The White House plans to spend a total of $2.5 billion fighting the deadly new coronavirus as infections mushroom around the globe, US media reported Monday.
In a request to Congress, President Donald Trump's administration asked for $1.8 billion in emergency spending, according to The Washington Post.
The request was for $1.25 billion in new funding for the Department of Health and Human Services, as well as the transfer of an additional $535 million originally set aside to fight Ebola.
The White House said it expected to draw additional money from other agencies throughout the government, as well as from the re-prioritization of Health and Human Services funding, for a total of $2.5 billion.
The funds will be spent on areas such as laboratory tests, quarantine, vaccine research and development as well as supporting affected states, The Washington Post said.
Democrats immediately slammed the request as too low, and accused the White House of dropping the ball on disease preparedness and funding.
"The President's request for coronavirus response funding is long overdue and completely inadequate to the scale of this emergency," House Speaker Nancy Pelosi said.
"For almost two years, the Trump Administration has left critical positions in charge of managing pandemics at the National Security Council and the Department of Homeland Security vacant," she added in a statement.
"His most recent budget called for slashing funding for the Centers for Disease Control, which is on the frontlines of this emergency. And now, the President is compounding our vulnerabilities by seeking to ransack funds still needed to keep Ebola in check."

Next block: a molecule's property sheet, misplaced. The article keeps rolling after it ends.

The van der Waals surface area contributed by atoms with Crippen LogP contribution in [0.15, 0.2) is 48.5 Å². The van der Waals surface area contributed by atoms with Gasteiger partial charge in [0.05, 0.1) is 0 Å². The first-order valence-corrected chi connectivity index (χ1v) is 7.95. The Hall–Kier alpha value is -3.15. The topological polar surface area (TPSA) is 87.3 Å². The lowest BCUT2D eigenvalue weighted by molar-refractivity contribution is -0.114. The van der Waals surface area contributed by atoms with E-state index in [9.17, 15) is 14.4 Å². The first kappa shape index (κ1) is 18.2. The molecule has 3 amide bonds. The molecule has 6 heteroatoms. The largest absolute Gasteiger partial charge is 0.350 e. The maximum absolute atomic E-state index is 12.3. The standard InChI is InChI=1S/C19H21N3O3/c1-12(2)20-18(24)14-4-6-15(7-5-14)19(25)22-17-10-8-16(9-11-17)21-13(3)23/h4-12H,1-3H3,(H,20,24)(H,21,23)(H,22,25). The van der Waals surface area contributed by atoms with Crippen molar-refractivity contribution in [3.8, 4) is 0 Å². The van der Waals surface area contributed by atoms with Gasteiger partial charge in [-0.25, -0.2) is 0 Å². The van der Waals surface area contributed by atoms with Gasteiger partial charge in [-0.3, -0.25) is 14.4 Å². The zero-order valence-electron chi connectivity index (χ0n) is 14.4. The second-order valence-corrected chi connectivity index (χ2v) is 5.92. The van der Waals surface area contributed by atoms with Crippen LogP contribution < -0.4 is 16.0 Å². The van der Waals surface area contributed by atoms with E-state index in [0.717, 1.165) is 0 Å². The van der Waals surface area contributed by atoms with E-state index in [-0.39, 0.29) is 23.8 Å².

Pelosi said the House of Representatives will "swiftly advance a strong, strategic funding package that fully addresses the scale and seriousness of this public health crisis."
The new coronavirus has peaked in China but could still grow into a pandemic, the World Health Organization has warned.
The coronavirus situation is worsening in other countries, with more than 2,000 cases and 30 deaths reported abroad, prompting a raft of restrictions on travelers from infected nations.
There are 53 cases in the United States so far, including 39 among people repatriated from China and the Diamond Princess cruise ship off Japan.
"Despite urgent warnings from Congress and the public health community, the Trump administration took weeks to request these emergency funds," said House Appropriations Committee chairwoman Nita Lowey.
"It is profoundly disturbing that their answer now is to raid money Congress has designated for other critical public health priorities. Worse still, their overall request still falls short of what is needed for an effective, comprehensive government-wide response."